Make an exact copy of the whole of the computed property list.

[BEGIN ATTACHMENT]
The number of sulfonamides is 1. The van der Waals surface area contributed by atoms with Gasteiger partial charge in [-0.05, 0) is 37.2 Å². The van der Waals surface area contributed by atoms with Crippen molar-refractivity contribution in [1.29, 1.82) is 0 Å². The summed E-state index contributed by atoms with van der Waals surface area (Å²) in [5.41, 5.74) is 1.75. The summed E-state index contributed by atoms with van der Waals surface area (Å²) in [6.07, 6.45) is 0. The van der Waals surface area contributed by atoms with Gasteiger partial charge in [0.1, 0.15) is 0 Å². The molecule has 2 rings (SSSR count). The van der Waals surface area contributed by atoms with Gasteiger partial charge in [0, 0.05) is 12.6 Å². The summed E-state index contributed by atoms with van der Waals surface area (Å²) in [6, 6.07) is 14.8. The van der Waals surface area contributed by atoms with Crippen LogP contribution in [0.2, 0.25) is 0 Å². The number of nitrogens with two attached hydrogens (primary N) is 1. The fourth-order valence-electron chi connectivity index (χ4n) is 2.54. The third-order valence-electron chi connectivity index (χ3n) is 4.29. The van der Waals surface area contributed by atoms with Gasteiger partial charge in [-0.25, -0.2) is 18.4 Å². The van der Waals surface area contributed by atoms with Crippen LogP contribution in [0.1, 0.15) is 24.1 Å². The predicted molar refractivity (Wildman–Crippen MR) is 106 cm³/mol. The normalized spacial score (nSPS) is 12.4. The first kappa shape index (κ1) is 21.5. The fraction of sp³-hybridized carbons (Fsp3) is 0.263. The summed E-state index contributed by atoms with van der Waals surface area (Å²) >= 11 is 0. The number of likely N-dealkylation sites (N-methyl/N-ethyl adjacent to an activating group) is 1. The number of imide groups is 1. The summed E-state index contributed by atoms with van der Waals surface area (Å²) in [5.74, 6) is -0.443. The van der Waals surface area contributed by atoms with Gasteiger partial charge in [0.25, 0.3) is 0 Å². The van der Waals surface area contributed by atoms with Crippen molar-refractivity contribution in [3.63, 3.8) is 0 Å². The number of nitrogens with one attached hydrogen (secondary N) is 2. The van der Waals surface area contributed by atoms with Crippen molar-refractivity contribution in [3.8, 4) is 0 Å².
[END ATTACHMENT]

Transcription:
The number of sulfonamides is 1. The van der Waals surface area contributed by atoms with Gasteiger partial charge in [-0.05, 0) is 37.2 Å². The van der Waals surface area contributed by atoms with Crippen molar-refractivity contribution in [1.29, 1.82) is 0 Å². The summed E-state index contributed by atoms with van der Waals surface area (Å²) in [5.41, 5.74) is 1.75. The summed E-state index contributed by atoms with van der Waals surface area (Å²) in [6.07, 6.45) is 0. The van der Waals surface area contributed by atoms with Gasteiger partial charge in [0.1, 0.15) is 0 Å². The molecule has 2 rings (SSSR count). The van der Waals surface area contributed by atoms with Gasteiger partial charge in [0, 0.05) is 12.6 Å². The summed E-state index contributed by atoms with van der Waals surface area (Å²) in [6, 6.07) is 14.8. The van der Waals surface area contributed by atoms with Crippen LogP contribution in [0.2, 0.25) is 0 Å². The number of nitrogens with two attached hydrogens (primary N) is 1. The fourth-order valence-electron chi connectivity index (χ4n) is 2.54. The third-order valence-electron chi connectivity index (χ3n) is 4.29. The van der Waals surface area contributed by atoms with Gasteiger partial charge in [-0.25, -0.2) is 18.4 Å². The van der Waals surface area contributed by atoms with Crippen LogP contribution in [0.1, 0.15) is 24.1 Å². The predicted molar refractivity (Wildman–Crippen MR) is 106 cm³/mol. The normalized spacial score (nSPS) is 12.4. The first kappa shape index (κ1) is 21.5. The fraction of sp³-hybridized carbons (Fsp3) is 0.263. The summed E-state index contributed by atoms with van der Waals surface area (Å²) >= 11 is 0. The number of likely N-dealkylation sites (N-methyl/N-ethyl adjacent to an activating group) is 1. The number of imide groups is 1. The summed E-state index contributed by atoms with van der Waals surface area (Å²) in [5.74, 6) is -0.443. The van der Waals surface area contributed by atoms with Gasteiger partial charge in [0.25, 0.3) is 0 Å². The van der Waals surface area contributed by atoms with Crippen molar-refractivity contribution in [3.63, 3.8) is 0 Å². The number of nitrogens with one attached hydrogen (secondary N) is 2. The van der Waals surface area contributed by atoms with Crippen molar-refractivity contribution in [3.8, 4) is 0 Å².